Emerg Med J 28:136-140 doi:10.1136/emj.2009.086520
  • Original article

Comparison of emergency department point-of-care international normalised ratio (INR) testing with laboratory-based testing

  1. Kirsty Skinner1
  1. 1Emergency Department, Sir Charles Gairdner Hospital, Nedlands, Western Australia, Australia
  2. 2Discipline of Emergency Medicine, University of Western Australia, Crawley, Western Australia, Australia
  1. Correspondence to Professor Antonio Celenza, Emergency Medicine, Level 2, R Block, QE II Medical Centre, Nedlands 6009, Western Australia, Australia; tony.celenza{at}
  1. Contributors Both authors contributed to the study concept and design, acquisition of data, drafting, review and final approval of manuscript. KS also provided study coordination and data entry. AC also provided statistical analysis and critical revisions.

  • Accepted 10 February 2010
  • Published Online First 29 May 2010


Background Bedside international normalised ratio (INR) testing in emergency departments (ED) to assess for coagulopathies has not previously been examined.

Objectives To compare point-of-care INR (POCINR) testing in an ED with laboratory-based results (LABINR) using a prospective observational cohort study.

Methods Prospectively recruited patients requiring laboratory INR testing had simultaneous POC testing using a CoaguChek XS Plus in an urban tertiary hospital ED. Clinicians were blinded to the POC result and clinical decisions were based on the laboratory result. Result agreement was considered a priori to be a POCINR result within 15% of the laboratory result. Secondary outcomes included potentially incorrect management if POCINR had been used as the diagnostic test.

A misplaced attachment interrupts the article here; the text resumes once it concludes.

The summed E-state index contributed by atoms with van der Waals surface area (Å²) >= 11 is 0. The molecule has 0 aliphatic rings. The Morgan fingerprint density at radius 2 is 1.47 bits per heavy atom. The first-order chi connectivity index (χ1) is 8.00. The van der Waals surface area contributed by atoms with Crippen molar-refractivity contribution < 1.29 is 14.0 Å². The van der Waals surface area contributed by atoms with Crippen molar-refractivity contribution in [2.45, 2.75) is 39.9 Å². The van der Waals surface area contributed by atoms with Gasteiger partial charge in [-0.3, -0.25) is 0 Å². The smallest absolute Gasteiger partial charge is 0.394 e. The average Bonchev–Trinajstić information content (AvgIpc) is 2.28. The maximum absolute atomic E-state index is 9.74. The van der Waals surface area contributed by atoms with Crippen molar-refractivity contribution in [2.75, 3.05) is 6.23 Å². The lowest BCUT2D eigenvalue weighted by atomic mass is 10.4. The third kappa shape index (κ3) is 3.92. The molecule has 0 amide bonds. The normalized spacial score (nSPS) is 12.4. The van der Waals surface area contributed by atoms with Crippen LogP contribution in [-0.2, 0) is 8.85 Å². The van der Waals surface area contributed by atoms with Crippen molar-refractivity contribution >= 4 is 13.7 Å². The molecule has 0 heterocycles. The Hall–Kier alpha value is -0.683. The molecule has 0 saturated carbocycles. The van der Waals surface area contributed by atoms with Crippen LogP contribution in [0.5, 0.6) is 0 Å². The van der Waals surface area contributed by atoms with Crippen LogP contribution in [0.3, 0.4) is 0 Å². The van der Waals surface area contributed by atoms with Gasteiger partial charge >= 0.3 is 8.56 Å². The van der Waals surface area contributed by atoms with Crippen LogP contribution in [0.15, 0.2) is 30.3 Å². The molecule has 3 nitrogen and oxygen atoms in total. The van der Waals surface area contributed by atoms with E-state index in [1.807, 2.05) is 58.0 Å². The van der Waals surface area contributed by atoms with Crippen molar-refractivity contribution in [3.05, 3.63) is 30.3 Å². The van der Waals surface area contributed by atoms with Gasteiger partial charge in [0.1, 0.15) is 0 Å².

Results Two hundred and ninety-three patients were included. Agreement within a 15% range occurred in 245 patients (83.6% (95% CI 78.9% to 87.4%)). Following independent medical record review by the authors, no patients with POCINR agreement within a 30% range of LABINR would have had changes in management. Eleven patients had POCINR results which may have resulted in significant changes to management. Ten patients were incorrectly identified by the POCINR as having a clinically significant coagulopathy not confirmed by the LABINR result, which may have resulted in inappropriate management. One patient with snake venom-induced coagulopathy had a normal POCINR (1.4). No other patients with a normal POCINR had a clinically significant coagulopathy.

Conclusions POCINR testing can exclude clinically significant coagulopathy in the ED. LABINR is required to confirm non-normal INR results, particularly in the supratherapeutic range.


  • Funding The CoaguCheck machine was supplied by another department within the hospital for the purposes of the study. Consumables were purchased from departmental funds. No manufacturer support or contact occurred.

  • Competing interests None.

  • Ethical approval Ethics approval was obtained from the hospital's human research ethics committee with waiver of patient consent allowable due to the minimal risk of the intervention.

  • Provenance and peer review Not commissioned; externally peer reviewed.

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